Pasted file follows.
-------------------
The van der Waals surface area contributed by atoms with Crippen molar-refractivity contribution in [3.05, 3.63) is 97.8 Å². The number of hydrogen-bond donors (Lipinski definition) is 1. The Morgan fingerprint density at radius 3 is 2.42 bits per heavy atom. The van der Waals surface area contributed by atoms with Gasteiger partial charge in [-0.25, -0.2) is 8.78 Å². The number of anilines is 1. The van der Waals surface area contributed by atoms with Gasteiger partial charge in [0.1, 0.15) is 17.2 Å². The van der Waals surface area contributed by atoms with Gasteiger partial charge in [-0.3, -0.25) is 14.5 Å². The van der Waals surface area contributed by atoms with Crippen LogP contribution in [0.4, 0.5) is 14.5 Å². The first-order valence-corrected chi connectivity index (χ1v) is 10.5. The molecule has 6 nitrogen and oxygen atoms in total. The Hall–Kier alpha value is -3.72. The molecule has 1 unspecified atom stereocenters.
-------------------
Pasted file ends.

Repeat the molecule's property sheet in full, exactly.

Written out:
The van der Waals surface area contributed by atoms with Crippen molar-refractivity contribution in [3.05, 3.63) is 97.8 Å². The number of hydrogen-bond donors (Lipinski definition) is 1. The Morgan fingerprint density at radius 3 is 2.42 bits per heavy atom. The van der Waals surface area contributed by atoms with Gasteiger partial charge in [-0.25, -0.2) is 8.78 Å². The number of anilines is 1. The van der Waals surface area contributed by atoms with Gasteiger partial charge in [0.1, 0.15) is 17.2 Å². The van der Waals surface area contributed by atoms with Gasteiger partial charge in [-0.3, -0.25) is 14.5 Å². The van der Waals surface area contributed by atoms with Crippen LogP contribution in [0.4, 0.5) is 14.5 Å². The first-order valence-corrected chi connectivity index (χ1v) is 10.5. The molecule has 6 nitrogen and oxygen atoms in total. The Hall–Kier alpha value is -3.72. The molecule has 1 unspecified atom stereocenters.